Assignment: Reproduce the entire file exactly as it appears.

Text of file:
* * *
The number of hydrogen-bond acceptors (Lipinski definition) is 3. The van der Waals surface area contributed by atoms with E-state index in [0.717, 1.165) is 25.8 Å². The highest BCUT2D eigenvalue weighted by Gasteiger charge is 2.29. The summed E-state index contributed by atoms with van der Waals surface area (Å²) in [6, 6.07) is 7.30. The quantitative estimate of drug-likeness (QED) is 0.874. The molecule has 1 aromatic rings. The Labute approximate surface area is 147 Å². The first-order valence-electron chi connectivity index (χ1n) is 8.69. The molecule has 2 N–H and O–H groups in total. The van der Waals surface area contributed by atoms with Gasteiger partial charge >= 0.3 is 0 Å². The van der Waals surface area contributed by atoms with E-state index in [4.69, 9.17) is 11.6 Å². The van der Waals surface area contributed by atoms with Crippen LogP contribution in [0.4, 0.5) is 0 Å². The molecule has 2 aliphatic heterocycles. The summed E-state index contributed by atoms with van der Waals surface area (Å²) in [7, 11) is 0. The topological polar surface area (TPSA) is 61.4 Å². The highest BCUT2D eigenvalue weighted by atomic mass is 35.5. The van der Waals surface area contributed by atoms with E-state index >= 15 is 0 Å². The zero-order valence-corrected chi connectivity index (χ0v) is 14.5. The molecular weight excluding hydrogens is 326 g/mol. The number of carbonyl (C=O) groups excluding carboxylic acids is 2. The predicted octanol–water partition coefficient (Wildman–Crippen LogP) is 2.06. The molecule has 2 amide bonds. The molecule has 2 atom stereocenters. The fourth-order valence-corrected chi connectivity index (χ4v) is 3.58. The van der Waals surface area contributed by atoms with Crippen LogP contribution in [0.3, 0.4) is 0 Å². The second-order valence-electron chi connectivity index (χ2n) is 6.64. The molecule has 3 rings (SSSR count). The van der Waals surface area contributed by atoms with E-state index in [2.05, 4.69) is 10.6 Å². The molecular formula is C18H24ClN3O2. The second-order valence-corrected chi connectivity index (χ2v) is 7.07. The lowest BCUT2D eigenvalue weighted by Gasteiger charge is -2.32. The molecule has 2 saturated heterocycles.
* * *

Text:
The number of hydrogen-bond acceptors (Lipinski definition) is 3. The van der Waals surface area contributed by atoms with E-state index in [0.717, 1.165) is 25.8 Å². The highest BCUT2D eigenvalue weighted by Gasteiger charge is 2.29. The summed E-state index contributed by atoms with van der Waals surface area (Å²) in [6, 6.07) is 7.30. The quantitative estimate of drug-likeness (QED) is 0.874. The molecule has 1 aromatic rings. The Labute approximate surface area is 147 Å². The first-order valence-electron chi connectivity index (χ1n) is 8.69. The molecule has 2 N–H and O–H groups in total. The van der Waals surface area contributed by atoms with Gasteiger partial charge >= 0.3 is 0 Å². The van der Waals surface area contributed by atoms with E-state index in [4.69, 9.17) is 11.6 Å². The van der Waals surface area contributed by atoms with Crippen LogP contribution in [0.4, 0.5) is 0 Å². The molecule has 2 aliphatic heterocycles. The summed E-state index contributed by atoms with van der Waals surface area (Å²) in [7, 11) is 0. The topological polar surface area (TPSA) is 61.4 Å². The highest BCUT2D eigenvalue weighted by atomic mass is 35.5. The van der Waals surface area contributed by atoms with E-state index >= 15 is 0 Å². The zero-order valence-corrected chi connectivity index (χ0v) is 14.5. The molecular weight excluding hydrogens is 326 g/mol. The number of carbonyl (C=O) groups excluding carboxylic acids is 2. The predicted octanol–water partition coefficient (Wildman–Crippen LogP) is 2.06. The molecule has 2 amide bonds. The molecule has 2 atom stereocenters. The fourth-order valence-corrected chi connectivity index (χ4v) is 3.58. The van der Waals surface area contributed by atoms with Crippen LogP contribution in [0.3, 0.4) is 0 Å². The second-order valence-electron chi connectivity index (χ2n) is 6.64. The molecule has 3 rings (SSSR count). The van der Waals surface area contributed by atoms with E-state index in [2.05, 4.69) is 10.6 Å². The molecular formula is C18H24ClN3O2. The second-order valence-corrected chi connectivity index (χ2v) is 7.07. The lowest BCUT2D eigenvalue weighted by Gasteiger charge is -2.32. The molecule has 2 saturated heterocycles.